The founder of extruded building products giant Royal Group Technologies Ltd. has agreed to loosen his ties to the company even further.
Vic De Zen plans to convert his multiple-voting shares to an equal number of single-vote shares in Royal Group, the firm said March 24. De Zen, who now holds shares worth about 80 percent of shareholder votes, will see his voting stake in the Woodbridge-based company drop to 17 percent, equal to his equity stake.
He also agreed to resign from Royal Group's board of directors when shareholders approve the conversion of his shares, probably at the company's May 25 annual meeting. He has signed a three-year noncompete covenant starting Dec. 18, 2003, when he resigned as the firm's chief executive officer.
De Zen, former Chief Financial Officer Ron Goegan and former CEO Douglas Dunsmuir were fired in November over a 1998 land sale to Royal Group in which the executives profited. Dunsmuir also resigned from the board in December and Royal announced Goegan's resignation March 11.
Royal Group said De Zen also agreed to pay back the C$6.5 million (US$5.3 million) profit he and his partners made when they sold the land in Vaughan to Royal Group for C$27 million (US$22.2 million). De Zen also will pay C$2.2 million (US$1.8 million) in interest.
Company officials said in a March 24 conference call that De Zen will not pay cash for the land deal. Instead, he and Royal Group agreed to the payment through offsets such as De Zen agreeing not to push for severance payment from the company, and the conversion of his multiple-vote shares to single-vote shares on a one-to-one basis without a customary per-share premium. Separately, he agreed to repay C$1.13 million (US$929,000) in bonuses received for 2002.
The agreements with De Zen resulted from findings by forensic accounting firm Kroll Lindquist Avey. Kroll looked at 12 other related-party real estate transactions and found they were fairly valued. As well, it saw no need for action on other related-party acquisitions and divestitures. Kroll did express concern about bonus practices from 1996-2003, and Royal Group said it is revamping its bonus plans.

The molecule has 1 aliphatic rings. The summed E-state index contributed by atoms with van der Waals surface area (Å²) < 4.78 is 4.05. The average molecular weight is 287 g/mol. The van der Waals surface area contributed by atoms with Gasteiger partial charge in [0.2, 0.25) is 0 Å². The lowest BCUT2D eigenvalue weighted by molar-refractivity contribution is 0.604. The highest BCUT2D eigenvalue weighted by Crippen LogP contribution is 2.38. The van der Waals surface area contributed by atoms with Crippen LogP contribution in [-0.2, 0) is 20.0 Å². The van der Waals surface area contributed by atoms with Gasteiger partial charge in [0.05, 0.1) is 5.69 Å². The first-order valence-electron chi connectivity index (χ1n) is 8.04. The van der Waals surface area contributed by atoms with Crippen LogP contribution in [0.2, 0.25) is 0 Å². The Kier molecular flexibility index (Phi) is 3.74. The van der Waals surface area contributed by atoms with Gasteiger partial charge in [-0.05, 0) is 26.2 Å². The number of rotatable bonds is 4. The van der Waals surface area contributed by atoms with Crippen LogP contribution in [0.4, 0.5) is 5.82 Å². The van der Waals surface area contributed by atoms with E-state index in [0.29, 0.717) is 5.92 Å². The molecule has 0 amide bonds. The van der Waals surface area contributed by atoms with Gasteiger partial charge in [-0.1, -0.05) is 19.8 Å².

Interim President and CEO James Sardo said Royal Group is pleased that the firm has resolved all outstanding issues with De Zen. He later told reporters in another conference call that Royal Group will miss De Zen's vision and passion, which helped build the business he founded in 1970.
``In negotiating this agreement with Mr. De Zen, the special committee recognized his achievement in building one of Canada's leading industrial companies from scratch,'' Sardo said in a news release. ``We did not want to lose sight of his achievement, while also arriving at an agreement that had to be reasonable and fair to the shareholders of the company. I believe we have accomplished this.''
Royal Group CFO Robert Lamoureux told analysts the company is close to choosing a new president and CEO. It has narrowed the field to three candidates with experience in North American building products and it expects to announce its decision in April. Royal Group also expects to appoint five new independent directors to its board and to choose a new CFO before the May 25 annual meeting.
Royal Group reported sales of C$420.1 million (US$345.3 million) for its fourth quarter, ended Dec. 31, up 1.4 percent from a year earlier. It lost C$36.2 million (US$29.8 million) in the latest period compared with net profit of C$3.7 million (US$3 million) a year before. It blamed the loss largely on high raw material costs, a rise in the Canadian dollar, an unfavorable product mix and write-down of a money-losing operation in Mexico.